Another addition to the system is a new display modality called quad-chamber tracking. It tracks the blood volumes for all four chambers in a single view. It offers both end diastolic and end systolic views of the chambers. See a VIDEO demonstration of this technology.
The Apollo 900 CV was designed with 40 percent fewer keys to simplify workflow and 50 percent lighter than previous Toshiba echo systems. It uses a 256 array, 256 channel driver, while previous systems used a 128 or 64 channel driver. It offers small vessel imaging that can show blood flow in capillary vessels, which is difficult to image on most ultrasound systems. The system also offers 2-D wall motion tracking.
Hitachi Enters Premium Echo Market
At the 2017 American Society of Echocardiography (ASE) meeting, Hitachi unveiled its first premium, dedicated echo system, the Lisendo 880. It offers both 2-D and 3-D imaging. The workflow improvements on the system include the ability to set Doppler cursors to save time, one-touch automated left ventricular volume measurements, and semi-auto right ventricular measurements. It also offers on-board speckle and strain tracking and dual-gated Doppler.
A unique offering on the Lisendo 880 is LVeFlow, which is a simulated contrast echo imaging mode that enhances the left ventricle without the need for bubble contrast.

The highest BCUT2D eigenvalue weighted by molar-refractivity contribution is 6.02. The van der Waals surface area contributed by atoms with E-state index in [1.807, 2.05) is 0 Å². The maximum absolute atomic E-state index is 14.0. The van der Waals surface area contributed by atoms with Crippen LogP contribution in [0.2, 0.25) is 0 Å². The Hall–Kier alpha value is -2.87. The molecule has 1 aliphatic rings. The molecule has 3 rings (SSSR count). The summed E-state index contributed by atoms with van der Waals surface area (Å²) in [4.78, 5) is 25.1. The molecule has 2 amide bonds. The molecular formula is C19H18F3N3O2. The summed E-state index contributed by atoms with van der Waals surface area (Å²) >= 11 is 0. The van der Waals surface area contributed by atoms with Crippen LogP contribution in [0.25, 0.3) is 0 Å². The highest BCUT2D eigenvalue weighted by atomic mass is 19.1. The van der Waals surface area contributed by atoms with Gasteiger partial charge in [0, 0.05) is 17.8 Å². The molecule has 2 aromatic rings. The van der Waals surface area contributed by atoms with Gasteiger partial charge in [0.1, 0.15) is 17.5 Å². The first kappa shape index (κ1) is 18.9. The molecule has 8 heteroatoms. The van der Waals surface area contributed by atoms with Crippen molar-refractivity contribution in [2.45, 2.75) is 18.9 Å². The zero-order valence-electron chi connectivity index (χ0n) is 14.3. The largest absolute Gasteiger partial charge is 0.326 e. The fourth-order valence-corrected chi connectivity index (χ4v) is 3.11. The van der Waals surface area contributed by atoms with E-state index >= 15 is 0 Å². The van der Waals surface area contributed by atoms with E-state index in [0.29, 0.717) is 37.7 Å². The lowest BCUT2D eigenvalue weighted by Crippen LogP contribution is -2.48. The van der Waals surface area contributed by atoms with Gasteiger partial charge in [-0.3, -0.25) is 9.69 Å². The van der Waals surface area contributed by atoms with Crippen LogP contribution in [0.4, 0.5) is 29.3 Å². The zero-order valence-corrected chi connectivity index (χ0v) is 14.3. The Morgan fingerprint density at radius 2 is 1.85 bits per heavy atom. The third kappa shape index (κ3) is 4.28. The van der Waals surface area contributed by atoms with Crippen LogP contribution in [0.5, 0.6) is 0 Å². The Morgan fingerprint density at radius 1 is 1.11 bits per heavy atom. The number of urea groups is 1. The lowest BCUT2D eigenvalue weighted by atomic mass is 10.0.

In addition to the usual echo system functionality, the system offers vector flow mapping (VFM), which can help evaluate the blood flow through the valves and chambers of the heart. VFM is able to quantify the formation of vortices, quantify dissipative energy loss caused by turbulence, aswell as better quantify gradients and regurgitation associated with heart valves and vascular structures.
West Virginia University Heart and Vascular Institute is currently assessing this capability to provide evidence that cardiac multidimensional imaging with assessment of fluid mechanics has important roles in predicting outcomes in transcatheter valve interventions.